In order to educate dog owners about the hazards of snakebites, Connie started a Facebook page called “Please Help Our Cali,” where the family posted updates on the status of their dog and took donations from fellow animal lovers. After Cali recovered, the family created an additional page called Help for Cali’s Pals to share the stories of animals in distress that had stories similar to Cali’s.

The Schmitts are in the process of starting a non-profit called “Cali’s Pal’s” and are currently fostering dogs in need. Connie also has plans to make Cali a therapy dog to help people in need. “Cali recently passed the AKC Canine Good Citizen test, and will be starting her own training next week as well. We hope to participate in community service events, like school reading programs, special needs kids’ programs, Special Olympics, etc, once they’re trained and become official therapy dogs,” she explains.

How to prevent your dog from getting bitten by a snake

Venomous snakes span across the entire United States and, according to a recent report on PetMD, have been spotted in every state except for Alaska and Hawaii. Among the types of snakes with toxic bites commonly found are eastern coral snakes, dusky pygmy rattlesnakes, eastern diamondback rattlesnakes, copperheads, and water moccasins, also called cottonmouths.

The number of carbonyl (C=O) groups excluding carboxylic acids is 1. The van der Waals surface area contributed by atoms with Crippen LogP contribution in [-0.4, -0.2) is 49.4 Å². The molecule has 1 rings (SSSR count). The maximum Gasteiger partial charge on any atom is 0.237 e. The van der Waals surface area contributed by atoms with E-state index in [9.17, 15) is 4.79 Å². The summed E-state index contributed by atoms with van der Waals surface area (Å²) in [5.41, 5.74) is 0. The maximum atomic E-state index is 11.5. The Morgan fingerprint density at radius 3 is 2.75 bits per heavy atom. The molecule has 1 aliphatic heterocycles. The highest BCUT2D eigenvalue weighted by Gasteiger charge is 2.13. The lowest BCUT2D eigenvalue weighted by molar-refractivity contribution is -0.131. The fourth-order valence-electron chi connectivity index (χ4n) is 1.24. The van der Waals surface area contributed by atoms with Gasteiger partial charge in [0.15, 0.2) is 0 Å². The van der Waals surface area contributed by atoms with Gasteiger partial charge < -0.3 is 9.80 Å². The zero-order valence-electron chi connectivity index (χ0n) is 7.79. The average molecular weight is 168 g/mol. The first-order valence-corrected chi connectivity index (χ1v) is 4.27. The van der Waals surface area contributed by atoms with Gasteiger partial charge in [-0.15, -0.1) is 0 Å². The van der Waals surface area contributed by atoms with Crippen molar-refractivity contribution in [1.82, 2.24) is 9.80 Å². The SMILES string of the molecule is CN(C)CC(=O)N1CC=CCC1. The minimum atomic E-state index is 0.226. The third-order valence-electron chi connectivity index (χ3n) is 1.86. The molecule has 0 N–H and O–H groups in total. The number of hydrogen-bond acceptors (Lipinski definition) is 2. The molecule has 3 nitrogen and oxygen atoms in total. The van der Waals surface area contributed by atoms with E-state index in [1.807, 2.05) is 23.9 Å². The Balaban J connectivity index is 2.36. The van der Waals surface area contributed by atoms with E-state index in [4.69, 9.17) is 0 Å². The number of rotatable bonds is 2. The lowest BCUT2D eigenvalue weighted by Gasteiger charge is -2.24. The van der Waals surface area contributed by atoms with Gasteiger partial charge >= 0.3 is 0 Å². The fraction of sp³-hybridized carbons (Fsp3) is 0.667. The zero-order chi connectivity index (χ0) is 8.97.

While some veterinary offices offer rattlesnake vaccinations, your best line of defense in keeping your dog safe from snakebite is prevention. Cali’s vets advised Connie and her family to refrain from letting their dog roam around unsupervised and to watch where their dog was exploring, especially in areas where poisonous snakes are common.

“The vets also mentioned that some breeds, like labs, are very curious and seem to be attracted to anything that moves — lizards, squirrels, bugs, etc,” says Connie, who explains that she was told to keep an extra watchful eye on Cali, as she falls into this category. Connie adds that following Cali’s injury, many owners of dogs who had suffered snakebites contacted her through the Facebook page. “We have heard from several other cases of snakebites and one was in their fenced-in yard, so even fences can’t completely keep snakes away. You just can’t be too careful, especially in areas where the snake population is high.”

Other snake-avoiding tips

  • Keep your dog on a leash in areas where snakes may reside — woods, marshes, grasslands, and near bodies of water. While in these areas especially, it’s crucial to keep an eye on your dog at all times. Don’t allow her to dig through dirt or riffle through leaves where snakes may be hiding.
  • When hiking and exploring outside, stick to paved trails where the visibility is better.
  • Avoid hiking or walking through snake-infested areas at night. Many types of snakes, including varieties of rattlesnakes, tend to be more active once the sun has set.
  • If your dog becomes startled by something, back away until you know what exactly he has encountered. If you hear a warning “hiss” or “rattling” sound, slowly retreat from the area as this could be a rattlesnake’s way of telling you to back off.

If your dog is bitten

If you suspect that your dog has been bitten by a snake — whether you know if it’s poisonous or not — you should immediately take her into a veterinary clinic. In the event that your vet is unavailable, head to the nearest emergency clinic. The quicker your dog gets treated, the better its chances of survival.